Klein also announced that the Revolutionary Cells planned to assassinate the president of the Central Council of Jews in Germany, Heinz Galinski. The Revolutionary Cells responded to Klein's allegations with a letter of their own:

instead of reflecting on Galinski's role in the crimes of Zionism, for the cruelties of Israel's imperialistic army, you don't reflect on the propaganda work and material support of this guy, you don't see him as anything other than "a leader of the Jewish community", and: you don't reflect about what to do against this fact, and what could be done in a country like ours ... You avoid this political discussion and get excited about the maintained (anti-semitism?) fascism of the Revolutionary Cells and the men behind them.[14]

Klein hid in Normandy, France, to where he was traced in 1998. One of the witnesses at his trial was his former friend, former German Foreign Minister Joschka Fischer. In some accounts, Fischer's break with the far-left was due to the Entebbe affair.[15][16]

Ideology[edit]

The core beliefs of the Revolutionary Cells can be understood as an amalgam of radical left anti-imperialist liberation doctrine mixed with strong anti-Zionist and anti-patriarchal feminist elements. The group stated that its participants should be regular members of society, in contrast to the more elitist Red Army Faction, which posited that revolutionaries should truly be "underground" (outside the socio-political system). Structured differently from the better-known RAF, or the more anarchist Movement 2 June, the Revolutionary Cells were very loosely organised into cells, making them much harder to arrest. Its members were encouraged to remain "legal" – i.e., continue to operate from within society and even take part in the mainstream political process and its organisations, a tactic which led law enforcement agencies to refer to them at times as "weekend terrorists".[citation needed]

References[edit]

  1. ^ DW staff (emw) (5 February 2007). "Terrorist Suspects Surrender After 19 Years". Deutsche Welle.
  2. ^ Newspaper reports from the early 80s mentioning the views of the West German Interior Ministry:
  3. ^ Keesing's Record of World Events. Longman. 2004.
  4. ^ The New York Times, "HOSTAGES FREED AS ISRAELIS RAID UGANDA AIRPORT; Commandos in 3 Planes Rescue 105", http://select.nytimes.com/gst/abstract.html?res=F60816FA38591B728DDDAD0894DF405B868BF1D3
  5. ^ Blumenau, Bernhard (2014). The United Nations and Terrorism. Germany, Multilateralism, and Antiterrorism Efforts in the 1970s. Basingstoke: Palgrave Macmillan. pp. 59–64. ISBN 978-1-137-39196-4.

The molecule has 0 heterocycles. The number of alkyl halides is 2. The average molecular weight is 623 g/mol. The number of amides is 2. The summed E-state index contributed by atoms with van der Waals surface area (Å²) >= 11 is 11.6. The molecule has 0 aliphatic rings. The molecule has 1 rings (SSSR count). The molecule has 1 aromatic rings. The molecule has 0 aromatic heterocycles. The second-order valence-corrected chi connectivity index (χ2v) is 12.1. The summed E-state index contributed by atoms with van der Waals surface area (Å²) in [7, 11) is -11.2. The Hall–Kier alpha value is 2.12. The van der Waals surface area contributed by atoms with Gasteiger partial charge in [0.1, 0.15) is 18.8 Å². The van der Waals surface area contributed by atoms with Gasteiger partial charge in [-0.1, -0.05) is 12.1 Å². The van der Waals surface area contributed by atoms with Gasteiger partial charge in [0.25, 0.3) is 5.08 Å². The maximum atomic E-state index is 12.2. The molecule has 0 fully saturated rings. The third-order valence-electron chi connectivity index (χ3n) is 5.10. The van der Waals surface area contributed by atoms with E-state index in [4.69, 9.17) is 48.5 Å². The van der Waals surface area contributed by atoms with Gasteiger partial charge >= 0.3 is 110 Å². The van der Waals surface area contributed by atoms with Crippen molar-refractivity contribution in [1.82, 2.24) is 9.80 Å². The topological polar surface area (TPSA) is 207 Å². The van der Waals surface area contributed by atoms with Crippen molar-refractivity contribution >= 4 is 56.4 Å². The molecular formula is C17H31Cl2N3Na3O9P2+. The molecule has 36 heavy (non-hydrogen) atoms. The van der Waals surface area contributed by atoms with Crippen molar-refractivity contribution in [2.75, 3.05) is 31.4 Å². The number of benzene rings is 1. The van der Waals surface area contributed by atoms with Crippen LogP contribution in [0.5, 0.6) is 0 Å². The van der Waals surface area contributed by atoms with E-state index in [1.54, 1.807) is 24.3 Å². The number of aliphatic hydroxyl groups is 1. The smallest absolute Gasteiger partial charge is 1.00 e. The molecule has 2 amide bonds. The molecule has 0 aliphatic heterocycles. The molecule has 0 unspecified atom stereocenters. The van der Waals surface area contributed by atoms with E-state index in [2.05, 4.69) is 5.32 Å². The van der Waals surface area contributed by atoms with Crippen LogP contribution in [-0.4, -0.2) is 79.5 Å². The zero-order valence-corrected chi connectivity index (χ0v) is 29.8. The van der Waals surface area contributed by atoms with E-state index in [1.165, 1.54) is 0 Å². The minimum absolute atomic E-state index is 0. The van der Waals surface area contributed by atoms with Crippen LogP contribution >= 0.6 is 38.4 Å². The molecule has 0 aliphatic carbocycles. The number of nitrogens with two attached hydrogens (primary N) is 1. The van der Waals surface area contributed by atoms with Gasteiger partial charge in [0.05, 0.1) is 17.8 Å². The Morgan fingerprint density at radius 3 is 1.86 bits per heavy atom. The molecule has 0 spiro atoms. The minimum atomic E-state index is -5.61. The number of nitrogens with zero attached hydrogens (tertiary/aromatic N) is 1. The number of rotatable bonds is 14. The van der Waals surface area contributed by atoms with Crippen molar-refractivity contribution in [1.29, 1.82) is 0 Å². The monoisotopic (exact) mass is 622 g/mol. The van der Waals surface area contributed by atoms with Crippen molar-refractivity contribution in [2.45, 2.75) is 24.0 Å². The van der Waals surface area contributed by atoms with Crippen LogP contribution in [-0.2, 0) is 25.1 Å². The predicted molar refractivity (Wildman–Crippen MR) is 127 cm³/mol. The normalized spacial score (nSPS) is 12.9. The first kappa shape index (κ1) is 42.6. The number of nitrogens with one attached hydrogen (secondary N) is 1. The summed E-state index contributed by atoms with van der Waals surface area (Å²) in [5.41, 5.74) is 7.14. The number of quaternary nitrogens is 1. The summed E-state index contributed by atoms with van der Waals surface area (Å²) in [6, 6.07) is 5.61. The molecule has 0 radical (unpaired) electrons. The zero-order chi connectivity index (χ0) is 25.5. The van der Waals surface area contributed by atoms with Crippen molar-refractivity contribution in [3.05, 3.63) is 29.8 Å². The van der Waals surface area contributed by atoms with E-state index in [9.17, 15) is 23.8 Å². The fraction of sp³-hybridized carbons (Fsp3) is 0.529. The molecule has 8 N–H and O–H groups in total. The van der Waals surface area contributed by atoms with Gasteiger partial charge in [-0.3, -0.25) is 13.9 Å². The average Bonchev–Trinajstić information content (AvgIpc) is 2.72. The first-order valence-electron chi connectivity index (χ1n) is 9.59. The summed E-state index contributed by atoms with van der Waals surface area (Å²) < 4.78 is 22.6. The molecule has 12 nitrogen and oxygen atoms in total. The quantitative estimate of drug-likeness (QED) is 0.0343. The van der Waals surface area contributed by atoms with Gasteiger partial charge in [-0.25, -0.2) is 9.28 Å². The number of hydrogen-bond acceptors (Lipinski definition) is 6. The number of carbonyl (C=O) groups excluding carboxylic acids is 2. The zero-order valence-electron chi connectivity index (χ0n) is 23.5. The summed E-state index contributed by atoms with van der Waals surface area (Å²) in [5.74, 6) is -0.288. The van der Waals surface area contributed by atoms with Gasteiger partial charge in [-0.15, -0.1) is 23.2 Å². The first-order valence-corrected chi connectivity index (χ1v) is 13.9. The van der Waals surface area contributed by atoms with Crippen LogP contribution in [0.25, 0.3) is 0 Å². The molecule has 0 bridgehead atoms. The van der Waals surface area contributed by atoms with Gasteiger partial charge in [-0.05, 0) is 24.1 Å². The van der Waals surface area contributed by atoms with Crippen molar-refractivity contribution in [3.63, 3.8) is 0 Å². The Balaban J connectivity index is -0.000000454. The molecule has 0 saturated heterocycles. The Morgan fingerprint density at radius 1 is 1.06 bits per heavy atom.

6. ^ Blumenau, Bernhard (2014). The United Nations and Terrorism. Germany, Multilateralism, and Antiterrorism Efforts in the 1970s. Basingstoke: Palgrave Macmillan. pp. 52–58. ISBN 978-1-137-39196-4.
  7. ^ Amador, Brian S. (December 2003). "The Federal Republic of Germany and left wing terrorism". Monterey, California: US Naval Postgraduate School. p. 23 (PDF 23).
  8. ^ "German Officials List 285 Terrorist Attacks". Palm Beach Post. 8 December 1982.
  9. ^ Operation Entebbe#Separation of hostages into two groups
  10. ^ "Klein's letter to Der Spiegel" (in German). www.freilassung.de. May 1977.
  11. ^ Karmon, Eli (2005). Coalitions between terrorist organizations: revolutionaries, nationalists, and Islamists. Martinus Nijhoff. p. 94. ISBN 9789004143586.
  12. ^ Bougereau, Jean Marcel (1981). The German guerrilla: terror, reaction, and resistance. Klein, Hans-Joachim (trans.) (illustrated ed.). Cienfuegos Press.[page needed]
  13. ^ Simon Wiesenthal, Justice not Vengeance, 1989 page 402
  14. ^ "The Revolutionary Cells' response to Joachim Klein". Archived from the original on 21 November 2004. Retrieved 18 March 2019.
  15. ^ Hari, Johann (27 November 2005). "Review of 'Power and the Idealists' (2001)". New York Times.
  16. ^ Kelly, Michael (14 February 2003). "Who is Joschka Fischer?". Washington Post. Archived from the original on 25 May 2011. Retrieved 18 March 2019.

Further reading[edit]

  • Blumenau, Bernhard. The United Nations and Terrorism. Germany, Multilateralism, and Antiterrorism Efforts in the 1970s. Basingstoke: Palgrave Macmillan, 2014, pp. 26-28. ISBN 978-1-137-39196-4

External links[edit]